188.475 - Digital Preservation - SS18 - Lab 1.2
- Georg Hagmann, 01226641
- Alexander Rashed, 01325897
This frontend application allows to easily create a human-readable as well as a machine-actionable data management plan. It is completely client-side (no data is sent to any server). The application is realized as an Angular 5 application. Docker is used for producing a docker container suitable for running on multiple OS. The program is written in Typescript, various plugins have been used for different purposes (e.g. creating a pdf).
The user enters his name and the name of the project.
Both data is mandatory and the researcher has to be found in TISS.
Afterwards the researcher has to be selected (as there can be several search results returned by the TISS API).
Now the reference data is selected. Two areas are displayed to drop and input and an output file. When a drop area is clicked, the filechooser opens.
The previously selected reference output as well as the location of the user are used to find suiting repositories. The user's location is handed over by the browser (the user has to agree), otherwise the default (Austria) is used.
The next step is the license selector. The user clicks on the button to open the filechooser.
Afterwards the license selector opens and the user doubleclicks on one of the displayed licenses or clicks through the selection process. In this process the tool asks the user various questions regarding the data or software the license is picked for and determines a suitable license based on the answers of the user.
The last step does not take any additional input from the user, but offers both the machine-readable and the human-readable dmp as downloads.
When the user clicks on one of the download buttons, the download gets started.
The API referenced in the description is deprecated and will be discontinued in May 2018. Therefore the new API (which is currently in beta) was used. When calling the API, we restrict the country to match the user's country. We are mapping the mime-types to OpenDOAR repository types (as described below), but the new API does not provide the possibility to filter for specific repository types (also the documentation is basically non-existent). Therefore we have to filter the result (to only contain repositories of the correct type) on the client side. The new API also has a bug, such that the result has to be limited to 30 results (otherwise the API returns an internal error - 500). The missing server-side repository-type filtering in combination with the enforced result limit can cause that there are less than 3 remaining repositories left to choose from.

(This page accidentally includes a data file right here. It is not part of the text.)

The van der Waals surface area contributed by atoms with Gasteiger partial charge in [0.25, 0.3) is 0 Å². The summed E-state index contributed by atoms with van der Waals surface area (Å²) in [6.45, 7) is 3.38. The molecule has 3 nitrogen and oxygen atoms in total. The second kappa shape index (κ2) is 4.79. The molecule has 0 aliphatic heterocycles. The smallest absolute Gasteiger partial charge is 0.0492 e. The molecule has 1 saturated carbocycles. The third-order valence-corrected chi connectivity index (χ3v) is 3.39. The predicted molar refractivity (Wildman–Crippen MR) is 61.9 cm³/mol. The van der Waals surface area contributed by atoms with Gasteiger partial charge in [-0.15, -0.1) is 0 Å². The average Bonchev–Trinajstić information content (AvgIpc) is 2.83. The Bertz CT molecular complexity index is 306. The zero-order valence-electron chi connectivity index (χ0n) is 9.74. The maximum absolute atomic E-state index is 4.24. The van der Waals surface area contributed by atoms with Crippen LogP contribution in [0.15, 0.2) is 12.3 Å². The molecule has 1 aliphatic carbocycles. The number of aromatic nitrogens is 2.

For the creation of the machine-readable DMP five vocabularies have been used:
- The Dublin Core elements (http://purl.org/dc/elements/1.1/)
- The Dublin Core Metadata terms (http://purl.org/dc/terms/).
- Friend of a Friend (FOAF) (http://xmlns.com/foaf/0.1/)
- The Preservation Metadata: Implementation Strategies (PREMIS) (http://www.loc.gov/premis/rdf/v1#)
Suitable fields have been introduced by us to ensure a better clarity and structure of the document. FOAF, DC, DCTERMS and PREMIS have been chosen because they are widespread and accepted vocabularies for their respective fields.
- As soon as the new OpenDOAR API supports defining a filter on the repository-type, this should be used (and the client side filtering should be removed).
- As soon as the new OpenDOAR API allows not setting the
limitfilter, it should be removed.
- The mime-type detection could also implement
!/bin/env python) or some kind of programming language syntax-detection.
- Add even more mime-type to repository-type mappings.
The difference between manually and automatically generated DMP:
The generated DMP has a lot less information in it. The information that is in it is on the other hand a lot more precise, identifiable and machine-actionable. The manually created DMP needs a human to interpret the sections of the DMP and the given answers. Since most answers are free-text-fields in the manual DMP or follow only a very rudimentary structure/schema, it is highly unlikely that a machine can sucessfully interpret the data. In the generated DMP, especially the JSON-LD, this is easily possible.
Which DMP sections can be automated and which will be always completed manually:
It is fairly easy to automatically generate the sections of the DMP where there is a limit on the possible answers. E. g. if a given author must be at the TU, it is easily possible to automatically get the data associated with a name/orcID, etc.. For questions where there is no natural limit one can of course limit the options available to the DMP-author, e.g. only allowing the author to choose between a few different, predetermined options. This is however a trade-off between greater capacity for automation and fewer flexibility for authors, researchers, etc. to adapt the DMP to their respective conditions. If open-ended questions (e.g. "What is the long-term preservation plan for the dataset?") are kept in the DMP, it is impossible to automatically create and process these fields.
The code of the application and all other material can be found in the following GitHub-Repository: https://github.com/alexrashed/tu-dpue-lab2-ss18
If you don't want to use the docker setup, follow these steps to start a local development server:
npm install npm start # don't use ng serve (as this does not automatically configure the API proxy configuration)
- Build the image:
docker build --tag dpue .
- Execute the script (and mount the folder where you want to store the results at
docker run --rm -p80:80 dpue
- Go to localhost.